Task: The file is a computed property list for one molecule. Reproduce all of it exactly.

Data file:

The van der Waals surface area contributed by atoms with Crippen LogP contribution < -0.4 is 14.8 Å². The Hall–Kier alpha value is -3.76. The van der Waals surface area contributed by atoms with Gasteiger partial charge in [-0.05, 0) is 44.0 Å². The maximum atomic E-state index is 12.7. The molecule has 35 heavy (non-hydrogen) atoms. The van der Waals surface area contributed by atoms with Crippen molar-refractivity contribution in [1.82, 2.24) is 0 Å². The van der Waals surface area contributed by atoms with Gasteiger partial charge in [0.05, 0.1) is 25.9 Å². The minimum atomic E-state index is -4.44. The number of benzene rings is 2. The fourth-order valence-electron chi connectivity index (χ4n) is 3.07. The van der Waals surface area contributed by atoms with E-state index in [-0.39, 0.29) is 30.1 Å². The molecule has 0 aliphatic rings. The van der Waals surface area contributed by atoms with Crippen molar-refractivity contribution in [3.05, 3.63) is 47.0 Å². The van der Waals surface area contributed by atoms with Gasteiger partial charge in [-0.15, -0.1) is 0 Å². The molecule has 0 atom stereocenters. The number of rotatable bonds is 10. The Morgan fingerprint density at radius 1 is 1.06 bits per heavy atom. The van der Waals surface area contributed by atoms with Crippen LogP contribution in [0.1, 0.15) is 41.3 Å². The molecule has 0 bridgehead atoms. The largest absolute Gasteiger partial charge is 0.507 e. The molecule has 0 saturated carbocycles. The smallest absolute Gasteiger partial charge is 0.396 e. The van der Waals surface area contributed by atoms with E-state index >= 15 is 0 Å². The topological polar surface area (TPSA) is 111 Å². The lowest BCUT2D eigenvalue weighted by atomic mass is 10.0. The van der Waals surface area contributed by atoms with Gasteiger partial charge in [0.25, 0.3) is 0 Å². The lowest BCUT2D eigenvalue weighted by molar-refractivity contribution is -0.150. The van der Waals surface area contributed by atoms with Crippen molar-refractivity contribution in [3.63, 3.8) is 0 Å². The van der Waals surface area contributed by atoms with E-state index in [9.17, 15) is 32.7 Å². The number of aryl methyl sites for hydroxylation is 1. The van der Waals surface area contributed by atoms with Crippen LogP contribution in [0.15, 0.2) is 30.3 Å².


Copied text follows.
The van der Waals surface area contributed by atoms with Crippen LogP contribution < -0.4 is 14.8 Å². The Hall–Kier alpha value is -3.76. The van der Waals surface area contributed by atoms with Gasteiger partial charge in [-0.05, 0) is 44.0 Å². The maximum atomic E-state index is 12.7. The molecule has 35 heavy (non-hydrogen) atoms. The van der Waals surface area contributed by atoms with Crippen molar-refractivity contribution in [1.82, 2.24) is 0 Å². The van der Waals surface area contributed by atoms with Gasteiger partial charge in [0.05, 0.1) is 25.9 Å². The minimum atomic E-state index is -4.44. The number of benzene rings is 2. The fourth-order valence-electron chi connectivity index (χ4n) is 3.07. The van der Waals surface area contributed by atoms with E-state index in [-0.39, 0.29) is 30.1 Å². The molecule has 0 aliphatic rings. The van der Waals surface area contributed by atoms with Crippen molar-refractivity contribution in [3.05, 3.63) is 47.0 Å². The van der Waals surface area contributed by atoms with Gasteiger partial charge in [-0.15, -0.1) is 0 Å². The molecule has 0 atom stereocenters. The number of rotatable bonds is 10. The Morgan fingerprint density at radius 1 is 1.06 bits per heavy atom. The van der Waals surface area contributed by atoms with Crippen LogP contribution in [0.1, 0.15) is 41.3 Å². The molecule has 0 bridgehead atoms. The largest absolute Gasteiger partial charge is 0.507 e. The molecule has 0 saturated carbocycles. The smallest absolute Gasteiger partial charge is 0.396 e. The van der Waals surface area contributed by atoms with E-state index >= 15 is 0 Å². The topological polar surface area (TPSA) is 111 Å². The lowest BCUT2D eigenvalue weighted by atomic mass is 10.0. The van der Waals surface area contributed by atoms with Gasteiger partial charge in [0.25, 0.3) is 0 Å². The lowest BCUT2D eigenvalue weighted by molar-refractivity contribution is -0.150. The van der Waals surface area contributed by atoms with Crippen molar-refractivity contribution in [3.63, 3.8) is 0 Å². The van der Waals surface area contributed by atoms with E-state index in [9.17, 15) is 32.7 Å². The number of aryl methyl sites for hydroxylation is 1. The van der Waals surface area contributed by atoms with Crippen LogP contribution in [0.15, 0.2) is 30.3 Å².